Multimodal AI: what can it do, and why is it a game-changer?

Current uses of multimodal AI and implications for the future.


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What is multimodal AI?

I’m not one for hype, but honestly, I don’t think people have yet realized the implications of multimodal AI.

For those not familiar with it, multimodal AI is an AI system that can understand multiple data types (image, audio, text, and numerical data) and can use them together to establish content and interpret context.

If you haven’t heard, OpenAI’s ChatGPT now includes GPT-4V(ision), which can analyze graphics and photos. That means you can now get a language model to combine images with text (and audio) prompts. (More about audio later).

FYI, to use GPT-4V, you need a paid membership to ChatGPT-Plus (currently priced at $20 per month), but it’s still being rolled out in phases.

Bing has also introduced multimodality to its chat mode, and Google is planning to launch its own multimodal competitor, Gemini, any time now.

I won’t say, “The possibilities are endless!” because they’re not – yet. But already, GPT-4V has been used to do front-end web development, describe visual content, review product images, troubleshoot problems based on a photo, get advice on design, and decipher illegible text in historical manuscripts.

It took about six months for OpenAI to make good on its promise that GPT-4 would be multimodal, but it’s finally happening, and already we’ve seen examples of what it’s capable of.

Multimodal AI can understand and explain multimedia content

Uses of vision in multimodal AI

👨‍💻 Front-end development

Multimodality can recreate a website dashboard from screenshots or sketches. While its execution is not yet flawless, it shows promising signs of being able to reduce the time needed to go from design to prototype.

Another front-end development possibility that multimodality has opened up is the ability to improve code. By using the result of one run as the prompt for the next run, the model can keep refining the code independently.

📸 Explaining visual and multimedia content

ChatGPT can now describe images in detail. It can provide captions, explain the humor in a meme or editorial cartoon, break down complex infographics into simple text explanations, and describe the difference between one product photo and another.

This has opened up a range of possibilities: creating text for a comic or graphic novel, getting advice on interior design, identifying poisonous food, and comparing and matching products.

📜 Optical character recognition for ancient manuscripts

I have a background in theology and late antiquity, so this one excites me more than it does most people. But it’s a big deal for anyone deeply involved in the humanities.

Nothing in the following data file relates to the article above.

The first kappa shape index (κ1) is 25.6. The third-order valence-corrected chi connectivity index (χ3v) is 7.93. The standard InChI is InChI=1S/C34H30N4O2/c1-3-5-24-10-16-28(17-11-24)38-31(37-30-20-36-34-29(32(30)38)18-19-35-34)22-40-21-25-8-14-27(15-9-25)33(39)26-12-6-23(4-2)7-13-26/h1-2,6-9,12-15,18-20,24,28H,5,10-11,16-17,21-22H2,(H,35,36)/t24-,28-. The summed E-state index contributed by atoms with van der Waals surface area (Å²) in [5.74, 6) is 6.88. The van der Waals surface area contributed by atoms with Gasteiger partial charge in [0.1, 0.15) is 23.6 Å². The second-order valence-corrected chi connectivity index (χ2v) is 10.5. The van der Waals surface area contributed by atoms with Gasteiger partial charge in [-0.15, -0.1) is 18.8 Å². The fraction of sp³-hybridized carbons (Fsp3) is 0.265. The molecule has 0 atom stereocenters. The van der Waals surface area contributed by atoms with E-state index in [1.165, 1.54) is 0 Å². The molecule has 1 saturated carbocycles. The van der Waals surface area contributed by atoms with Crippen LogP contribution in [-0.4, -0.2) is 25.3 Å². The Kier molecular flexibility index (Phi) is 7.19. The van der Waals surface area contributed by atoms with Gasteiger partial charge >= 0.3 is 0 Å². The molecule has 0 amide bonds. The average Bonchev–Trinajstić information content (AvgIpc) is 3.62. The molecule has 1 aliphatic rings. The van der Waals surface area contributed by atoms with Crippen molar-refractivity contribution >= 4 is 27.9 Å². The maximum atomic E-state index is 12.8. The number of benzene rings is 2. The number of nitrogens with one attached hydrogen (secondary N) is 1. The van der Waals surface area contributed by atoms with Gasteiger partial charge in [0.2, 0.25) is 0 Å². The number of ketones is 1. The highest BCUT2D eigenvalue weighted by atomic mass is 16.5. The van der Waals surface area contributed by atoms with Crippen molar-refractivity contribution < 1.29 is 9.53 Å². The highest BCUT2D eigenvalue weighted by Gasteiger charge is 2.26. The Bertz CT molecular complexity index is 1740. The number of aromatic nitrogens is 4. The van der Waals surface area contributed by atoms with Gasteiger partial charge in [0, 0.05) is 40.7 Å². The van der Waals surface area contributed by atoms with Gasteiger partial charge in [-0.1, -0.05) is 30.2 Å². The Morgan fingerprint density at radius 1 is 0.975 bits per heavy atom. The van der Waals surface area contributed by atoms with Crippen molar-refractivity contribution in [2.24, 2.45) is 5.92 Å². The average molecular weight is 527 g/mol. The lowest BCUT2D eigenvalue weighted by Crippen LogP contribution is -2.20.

While OCR is only a small part of GPT-4 Vision, it has immense significance for historians and scholars of ancient languages and literature. GPT-4V is capable of deciphering, translating, and analyzing historical manuscripts. Turns out that all those years I spent learning Ancient Greek and Latin were a waste of time.

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Uses of voice recognition in multimodal AI

🔎 Search engines

Bing Chat has already made searching for online content easier. You needn’t type your search query anymore. You only need to utter your query, and Bing will act just as it does when you type.

It will be interesting to see how this impacts keyword research in the near future. People are unlikely to be as brief in speaking as they are when they type search queries. This might make it easier to understand the intent behind keyword searches.

🤖 Intelligent assistants

The same ease can be applied to other things that we’ve used ChatGPT for but with the spoken word instead of the written one. Instead of typing prompts into an LLM, you can just state your intent, and the AI model will respond.

How is this different from Siri or Alexa? With multimodal AI or a voice-to-text system like OpenAI’s Whisper, you don’t need to dictate every word; you only need to say what action you want it to perform, and the model will handle the rest for you.

The implications of multimodal AI

Now imagine combining these multimodal AI capabilities with a tool like LangChain, which enables you to link AI models to outside sources, such as your Google Docs or Notion.

Soon, AI models will be able to function as intelligent assistants like the computer from Star Trek’s Enterprise. You'll be able to ask an LLM to retrieve a document or image from your files just by stating your request, and it will fetch it for you.

In other words, multimodal AI is on its way to taking automation to another level. We may never have to type in a search box or look through files ever again. And that’s just the tip of the iceberg.

As machine learning continues to develop and AI models are trained to become more performant and capable of a broader range of things, it’s not implausible that we’ll all have our own personal AI assistants in our devices in the near future, and not just the user interface of ChatGPT.

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Theo Vasilis
Theo Vasilis
Writer, Python dabbler, and crafter of web scraping tutorials. Loves to inform, inspire, and illuminate. Interested in human and machine learning alike.

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